When your child’s student loan is bigger than your mortgage

Betting on Education 

We did the math.

After us picking up half the tab, my daughter’s student loan was going to be larger than the mortgage on our house. It was not a comforting thought — letting your child rack up debt of that size even before she starts working.

My daughter’s first career choice was to become a ventriloquist. She was ten.

My wife and I went along with her choice, on one condition – become a doctor, engineer, accountant, or a lawyer first, then a ventriloquist. She seemed okay with the idea. Clearly, at that time our take on career paths was rather narrow; it was the Indian in us.

If you want to be a millionaire, it’s better to be a software engineer than a pro athlete.”

Betting on education was the norm.

I should know, I didn’t.

I found out the hard way, an undergraduate degree will only take you so far.

Financially speaking, I have not made a lot of brilliant choices. I certainly made some really bad ones — I held on to Nortel stocks until they got delisted; sold my house just before the real estate boom; passed up on opportunities that have gone on to do really well; and opted out of a guaranteed retirement plan in favour of a contribution plan. You get the drift.

But, I did make a couple of investments that I consider more successful than all of my follies combined.

I bet on education, twice – once for ourselves and once for our daughter.

Going back to school, when you’re new in a country, living paycheck to paycheck, is not a decision that you make lightly. But after being underemployed for a couple of years, it was getting to a “now or never” point for us to make a move to get out of the rut.

Considering that my retail store gig paid more than my wife’s factory job, we decided that she should quit and go back to school to earn some Canadian qualification. The fact that she held a Master’s degree in Physics from a university in India had not garnered much interest among companies that were hiring. Telecom seemed to be a good area to pursue since there were concepts of physics and electronics at play. A full-time, one year course seemed like a lifetime. Then there was the fees: over a thousand dollars which seemed huge at the time.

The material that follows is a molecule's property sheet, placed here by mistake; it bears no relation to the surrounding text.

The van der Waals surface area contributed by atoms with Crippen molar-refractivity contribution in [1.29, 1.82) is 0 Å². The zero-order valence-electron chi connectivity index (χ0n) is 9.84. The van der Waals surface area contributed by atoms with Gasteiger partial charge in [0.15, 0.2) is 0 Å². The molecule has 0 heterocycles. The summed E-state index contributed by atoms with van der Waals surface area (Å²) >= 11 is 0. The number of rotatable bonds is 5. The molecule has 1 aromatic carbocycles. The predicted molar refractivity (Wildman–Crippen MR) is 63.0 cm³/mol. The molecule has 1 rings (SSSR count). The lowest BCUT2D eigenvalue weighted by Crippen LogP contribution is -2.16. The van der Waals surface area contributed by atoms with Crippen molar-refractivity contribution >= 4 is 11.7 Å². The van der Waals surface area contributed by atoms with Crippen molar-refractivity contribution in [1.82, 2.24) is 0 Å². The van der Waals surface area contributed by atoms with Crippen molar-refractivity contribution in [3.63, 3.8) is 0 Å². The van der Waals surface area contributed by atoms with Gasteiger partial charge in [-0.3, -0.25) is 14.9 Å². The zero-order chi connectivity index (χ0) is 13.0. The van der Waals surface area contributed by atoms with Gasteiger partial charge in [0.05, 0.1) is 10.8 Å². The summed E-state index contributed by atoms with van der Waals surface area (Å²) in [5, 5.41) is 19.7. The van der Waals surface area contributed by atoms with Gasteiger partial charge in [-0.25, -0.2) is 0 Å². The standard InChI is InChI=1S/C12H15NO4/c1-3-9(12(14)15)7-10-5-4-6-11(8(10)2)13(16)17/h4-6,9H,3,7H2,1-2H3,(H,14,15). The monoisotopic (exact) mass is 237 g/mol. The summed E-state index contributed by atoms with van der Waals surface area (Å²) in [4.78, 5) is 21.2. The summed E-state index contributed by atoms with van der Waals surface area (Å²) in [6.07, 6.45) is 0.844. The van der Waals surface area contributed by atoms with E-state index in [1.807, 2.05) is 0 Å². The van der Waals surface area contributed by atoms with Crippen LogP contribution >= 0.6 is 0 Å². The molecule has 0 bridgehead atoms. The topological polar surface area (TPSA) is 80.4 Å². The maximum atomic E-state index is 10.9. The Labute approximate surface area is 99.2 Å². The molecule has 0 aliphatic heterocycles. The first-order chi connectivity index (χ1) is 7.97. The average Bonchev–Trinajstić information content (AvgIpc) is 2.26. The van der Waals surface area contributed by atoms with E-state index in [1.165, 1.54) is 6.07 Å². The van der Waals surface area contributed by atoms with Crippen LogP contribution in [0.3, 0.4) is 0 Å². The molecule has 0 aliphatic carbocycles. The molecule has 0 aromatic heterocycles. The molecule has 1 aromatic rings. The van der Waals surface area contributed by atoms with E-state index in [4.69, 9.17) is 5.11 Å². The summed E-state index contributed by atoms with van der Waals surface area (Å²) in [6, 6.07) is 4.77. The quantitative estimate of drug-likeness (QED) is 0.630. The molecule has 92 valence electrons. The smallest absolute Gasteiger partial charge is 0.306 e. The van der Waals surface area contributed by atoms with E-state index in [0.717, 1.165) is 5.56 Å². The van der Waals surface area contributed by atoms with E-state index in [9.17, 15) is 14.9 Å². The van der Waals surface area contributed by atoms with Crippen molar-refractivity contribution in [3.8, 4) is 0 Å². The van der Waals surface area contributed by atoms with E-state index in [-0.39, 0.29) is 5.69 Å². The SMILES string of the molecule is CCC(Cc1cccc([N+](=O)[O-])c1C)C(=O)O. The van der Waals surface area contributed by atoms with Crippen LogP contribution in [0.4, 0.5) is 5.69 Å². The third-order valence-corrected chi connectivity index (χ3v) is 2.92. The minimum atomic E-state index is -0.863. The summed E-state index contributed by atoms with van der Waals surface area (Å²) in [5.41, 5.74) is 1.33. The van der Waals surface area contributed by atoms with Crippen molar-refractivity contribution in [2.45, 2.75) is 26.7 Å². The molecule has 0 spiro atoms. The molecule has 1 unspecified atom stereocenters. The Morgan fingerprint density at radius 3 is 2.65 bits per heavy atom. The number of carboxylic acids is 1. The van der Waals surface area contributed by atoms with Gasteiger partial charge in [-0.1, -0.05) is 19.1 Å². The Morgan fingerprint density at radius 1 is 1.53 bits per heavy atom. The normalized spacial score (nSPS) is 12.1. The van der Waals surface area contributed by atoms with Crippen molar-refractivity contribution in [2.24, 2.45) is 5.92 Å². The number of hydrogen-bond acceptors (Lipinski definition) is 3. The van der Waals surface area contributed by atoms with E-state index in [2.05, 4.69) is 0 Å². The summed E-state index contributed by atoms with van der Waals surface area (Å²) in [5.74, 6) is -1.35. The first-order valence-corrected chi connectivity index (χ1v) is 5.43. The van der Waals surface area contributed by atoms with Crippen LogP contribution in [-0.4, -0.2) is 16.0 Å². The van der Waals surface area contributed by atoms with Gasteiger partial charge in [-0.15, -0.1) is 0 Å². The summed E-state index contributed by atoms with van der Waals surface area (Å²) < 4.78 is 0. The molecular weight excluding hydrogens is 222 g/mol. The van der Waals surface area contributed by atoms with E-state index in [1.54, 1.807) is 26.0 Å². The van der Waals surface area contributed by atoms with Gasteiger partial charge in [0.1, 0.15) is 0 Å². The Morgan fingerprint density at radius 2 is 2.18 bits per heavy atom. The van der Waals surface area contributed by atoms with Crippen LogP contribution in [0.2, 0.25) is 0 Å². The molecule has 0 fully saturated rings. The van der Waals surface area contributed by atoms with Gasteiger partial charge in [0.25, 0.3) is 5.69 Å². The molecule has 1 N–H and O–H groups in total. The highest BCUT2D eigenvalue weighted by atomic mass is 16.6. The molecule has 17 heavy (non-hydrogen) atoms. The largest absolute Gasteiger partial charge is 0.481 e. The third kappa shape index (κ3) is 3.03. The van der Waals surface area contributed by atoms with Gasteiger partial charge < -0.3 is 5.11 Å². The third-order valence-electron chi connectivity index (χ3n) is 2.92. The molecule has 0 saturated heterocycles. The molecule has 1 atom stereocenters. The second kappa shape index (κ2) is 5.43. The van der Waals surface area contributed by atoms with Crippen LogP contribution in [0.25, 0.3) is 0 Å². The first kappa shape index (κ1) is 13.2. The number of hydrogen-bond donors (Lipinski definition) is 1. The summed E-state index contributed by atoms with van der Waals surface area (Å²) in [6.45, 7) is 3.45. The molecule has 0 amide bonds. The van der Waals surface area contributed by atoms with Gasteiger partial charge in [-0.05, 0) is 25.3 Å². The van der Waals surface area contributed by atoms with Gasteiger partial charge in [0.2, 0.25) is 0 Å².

But, choose education we did, albeit maxing out credit cards and paying off minimum balances. Before we knew it, the year was up and the Internet boom was on. Telecom companies were hiring and finally, my wife had found a job that matched her skills.

In a year’s time, it was my turn. The Information Superhighway was on everybody’s mind — whether they understood it or not. So it was back to school for me too, even though the fees had doubled. Plodding through technical concepts completely foreign to me was not something that I had planned doing at forty.

And finally, I landed a job in a hot industry!

When it came to our daughters’ ambitions to study at a law school in the U.S., we didn’t think twice. She had managed to get decent grades that got her accepted to a few good schools. The shock came when we received the tuition schedule. We knew it would be more expensive than Canadian universities, but five times more? And three years of that? Additionally, there were living expenses to consider.

The university counsellor that we talked to tried to calm our fears. Getting in is the hardest part, she said. She went on to reason that the money spent would be well worth it. After much soul-searching, we decided it was the right thing to do. The banks would provide the required student loans on a personal guarantee from the parents.

Once again, we went for it. We bet on education.

At the graduation ceremony, we felt a sense of relief. Campus interviews and subsequent offers from a couple of reputed law firms seemed to make it all worth it.

The counsellor was right; the outcome justified the expense.

The note from the bank informing me that I was off the hook for my daughter’s student loan came as a pleasant surprise.

Betting on education had paid off.

Before I sign off, I will leave you with one thought. Higher education is not for everyone. Many extremely successful businesspeople were college dropouts. Here’s a post titled “8 Hugely Successful People Who Didn’t Graduate College” for some perspective.

Nothing says that your child won’t make the next such list.

Dax Nair

Dax is a marketer of cloud and security solutions with varied interests in technology, travel, food, racquet sports, and blogging.

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